We will combine the first picture with this one to obtain the effect:
Note1: Elsewhere (in my gallery) I have a similar picture which has some sealife added to it. Since this is going to be graphic intensive, I will not be adding any in this tutorial.
Note2: In selecting my "subject" photo, you will note that it includes only a bit of vegetation (in the background). I intentionally didn't want to have to deal with hiding and/or otherwise erasing more than necessary to accomplish this. Additionally, it is also absent of heavy shadows which could detract from the effect we're striving for.
Note3: Likewise, the underwater view I selected had very little sealife in it (at least I was forunate enough that the selection itself had it in the left side allowing me to "hide" it).
1. Start by opening the picture of the ruins in PDN.
2. Select the magic wand and use 45% as the tolerance (as seen below)
3. Click on the clouds near the center, it should look something like this:
4. Next, select the eraser and set the Brush width to a very large number (this will permit us to erase much of the background with a minimal amount of swipes) as shown below:
5. Go ahead at this point and erase the sky:
6. Select the Magic wand again, and then click in the open area as designated by the arrow and then erase it:
7. Next, click once on the selection tool, then click somewhere just outside of the picture to deselect the area we just erased.
8. Again, select the eraser (and you may now change to a smaller brush) and erase the remaining portion of the sky as seen below:
9. If you didn't resize the eraser brush please do so now to the size indicated below. We will now erase the tree from the background.
10. To accomplish this, click on the magnifying glass a couple of times and adjust your view using the slider on the right and bottom to center the tree in our window.
11. Erase the tree and any other artifacts that may exist as shown below (again, using the slider on the bottom and/or on the right to move about):
12. You should now have something like this:
13. Next, import your next layer (the underwater scene). From the menus, I used "Layer>Import from file" and browsed to and selected my image.
14. In this example, my underwater scene is smaller than the ruins that I'm working with, so I will now resize it. Simply click and hold with the mouse the little circle on the corner and drag it down to the corner of our existing picture to make our picture fit to the same size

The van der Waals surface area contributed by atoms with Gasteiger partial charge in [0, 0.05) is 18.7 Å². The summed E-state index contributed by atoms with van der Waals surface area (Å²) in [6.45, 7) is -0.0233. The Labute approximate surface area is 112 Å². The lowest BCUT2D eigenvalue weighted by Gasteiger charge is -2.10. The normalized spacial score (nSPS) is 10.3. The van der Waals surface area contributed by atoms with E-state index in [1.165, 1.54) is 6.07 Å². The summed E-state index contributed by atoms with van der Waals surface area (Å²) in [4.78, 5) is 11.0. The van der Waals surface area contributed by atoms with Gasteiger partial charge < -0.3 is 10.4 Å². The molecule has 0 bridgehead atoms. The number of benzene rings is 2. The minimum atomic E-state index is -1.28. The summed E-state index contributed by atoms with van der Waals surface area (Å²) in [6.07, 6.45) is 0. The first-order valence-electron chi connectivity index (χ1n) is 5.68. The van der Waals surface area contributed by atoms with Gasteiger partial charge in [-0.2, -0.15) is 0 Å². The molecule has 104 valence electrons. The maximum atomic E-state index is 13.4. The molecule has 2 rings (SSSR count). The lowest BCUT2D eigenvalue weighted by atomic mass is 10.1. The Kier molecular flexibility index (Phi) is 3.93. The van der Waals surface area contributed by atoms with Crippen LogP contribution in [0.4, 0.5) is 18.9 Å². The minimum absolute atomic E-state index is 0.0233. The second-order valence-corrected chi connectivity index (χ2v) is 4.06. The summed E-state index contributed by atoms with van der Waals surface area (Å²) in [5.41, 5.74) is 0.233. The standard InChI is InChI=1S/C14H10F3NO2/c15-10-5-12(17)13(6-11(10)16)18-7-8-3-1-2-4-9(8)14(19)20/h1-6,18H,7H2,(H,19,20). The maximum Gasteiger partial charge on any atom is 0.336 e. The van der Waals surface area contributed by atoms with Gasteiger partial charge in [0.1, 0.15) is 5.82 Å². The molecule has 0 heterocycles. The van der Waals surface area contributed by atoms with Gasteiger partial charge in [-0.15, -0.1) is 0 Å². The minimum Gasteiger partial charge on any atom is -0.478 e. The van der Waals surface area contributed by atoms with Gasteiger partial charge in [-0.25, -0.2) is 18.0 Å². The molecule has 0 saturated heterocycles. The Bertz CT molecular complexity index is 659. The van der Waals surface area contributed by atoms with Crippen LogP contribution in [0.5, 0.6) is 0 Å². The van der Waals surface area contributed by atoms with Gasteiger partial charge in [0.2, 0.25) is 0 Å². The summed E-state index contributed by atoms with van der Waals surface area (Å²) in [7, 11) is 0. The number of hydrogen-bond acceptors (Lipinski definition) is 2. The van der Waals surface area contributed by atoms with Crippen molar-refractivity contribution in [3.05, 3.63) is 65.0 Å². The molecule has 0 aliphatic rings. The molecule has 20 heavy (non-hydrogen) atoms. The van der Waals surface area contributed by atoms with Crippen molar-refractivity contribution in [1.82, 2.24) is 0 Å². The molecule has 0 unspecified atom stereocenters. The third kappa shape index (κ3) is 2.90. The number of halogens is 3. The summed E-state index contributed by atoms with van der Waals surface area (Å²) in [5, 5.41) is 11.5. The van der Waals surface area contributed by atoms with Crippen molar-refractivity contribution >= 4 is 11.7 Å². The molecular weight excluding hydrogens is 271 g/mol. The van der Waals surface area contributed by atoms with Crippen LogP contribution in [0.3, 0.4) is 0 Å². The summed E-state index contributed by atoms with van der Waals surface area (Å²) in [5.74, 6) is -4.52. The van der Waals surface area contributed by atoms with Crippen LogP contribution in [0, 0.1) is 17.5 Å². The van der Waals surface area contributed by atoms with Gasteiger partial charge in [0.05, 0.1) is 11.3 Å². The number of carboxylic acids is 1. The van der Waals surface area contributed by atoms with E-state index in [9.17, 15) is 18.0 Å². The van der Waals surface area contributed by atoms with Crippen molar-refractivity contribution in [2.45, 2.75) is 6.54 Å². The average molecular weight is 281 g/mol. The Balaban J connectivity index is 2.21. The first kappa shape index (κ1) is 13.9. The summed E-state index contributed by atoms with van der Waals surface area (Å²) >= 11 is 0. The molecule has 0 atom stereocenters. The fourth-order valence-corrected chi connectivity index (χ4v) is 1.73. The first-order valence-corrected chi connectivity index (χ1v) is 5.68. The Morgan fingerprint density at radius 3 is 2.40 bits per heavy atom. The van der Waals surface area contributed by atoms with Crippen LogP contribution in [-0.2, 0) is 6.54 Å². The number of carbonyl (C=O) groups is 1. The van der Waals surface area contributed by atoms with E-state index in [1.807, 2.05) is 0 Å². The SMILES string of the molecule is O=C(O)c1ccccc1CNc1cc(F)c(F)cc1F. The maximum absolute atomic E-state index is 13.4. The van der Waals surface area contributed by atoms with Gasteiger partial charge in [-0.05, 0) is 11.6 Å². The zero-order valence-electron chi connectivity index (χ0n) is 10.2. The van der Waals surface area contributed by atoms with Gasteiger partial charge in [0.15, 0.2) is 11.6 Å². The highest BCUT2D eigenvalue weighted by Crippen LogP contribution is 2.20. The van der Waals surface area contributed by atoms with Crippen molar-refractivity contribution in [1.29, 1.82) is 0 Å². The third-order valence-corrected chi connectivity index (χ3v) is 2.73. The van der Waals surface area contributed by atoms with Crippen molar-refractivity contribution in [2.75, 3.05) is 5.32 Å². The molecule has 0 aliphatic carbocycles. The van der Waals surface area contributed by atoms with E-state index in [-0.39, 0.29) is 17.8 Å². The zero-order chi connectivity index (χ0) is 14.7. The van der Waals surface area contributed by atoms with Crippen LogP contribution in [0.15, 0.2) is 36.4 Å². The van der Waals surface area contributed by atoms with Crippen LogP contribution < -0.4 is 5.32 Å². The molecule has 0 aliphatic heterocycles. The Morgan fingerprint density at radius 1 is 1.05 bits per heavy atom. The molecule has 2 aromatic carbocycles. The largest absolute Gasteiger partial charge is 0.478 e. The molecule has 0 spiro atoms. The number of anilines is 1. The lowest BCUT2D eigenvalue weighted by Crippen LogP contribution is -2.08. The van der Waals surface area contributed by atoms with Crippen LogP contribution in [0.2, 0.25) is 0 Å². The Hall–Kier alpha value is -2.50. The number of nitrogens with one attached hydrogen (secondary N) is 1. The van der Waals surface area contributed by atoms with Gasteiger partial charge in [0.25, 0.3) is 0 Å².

15. It should now look like this:
16. Next, on the Layers pane, click the down arrow to move this layer down and it should now become a background to our image of the ruins:
17. You will note in our example we can still see part of one of the dolphins visible, so next resize from the lower left corner of our selected picture and drag it further left and down until the dolphin is well hidden behind our scene.
18. Next, from the Layers pane, click on our original background so it is now highlighted as shown:
19. Go to the menus and select "Color Balance":
20. Move the sliders to the settings shown below:
21. Next, using the selection tool, select the background much like I have below:
Note: Please note that I have used the walls as a rough boundary
22. With our area selected, go into the menus and navigate to "Unfocus" as shown:
23. Use the value of 7 and click the "OK" button:
24. Next, with our area still selected, from the menu, navigate to and select "Brightness/Contrast":
25. Adjust the sliders to roughly the same settings as shown below:
26. Next, select the whole picture and navigate to and select "Unfocus" once again using 10 as our value:
27. Once again, in the menu and with our picture still selected, navigate to and select "Brightness/Contrast" and ajust the sliders as indicated:
Note: If you were worried about it before, you will now see that the background is no longer "glowing" as it was previously.
28. Next, from the Layers pane, select the underwater scene, duplicate it, and move it up to the top
29. Next, from the Tools pane, select the "Gradient" tool and "Linear" mode and sweep from the upper right to the lower left about 3/4 of the way through (if the dolphin begins to re-appear backup in the opposite direction until you can not see it - we don't want a ghost dolphin in our picture):
Note: This will give the illusion of the beams of light from the surface eminating onto our ruins as well as changing the shading a bit in the background.
30. Once again from our Layers pane, select the ruins again.
31. Navigate through the menu again to "Brightness/Contrast" and adjust the sliders once more as shown:
You should now have the completed undwater ruins scene:
Edited by jim100361, 25 November 2011 - 11:04 AM.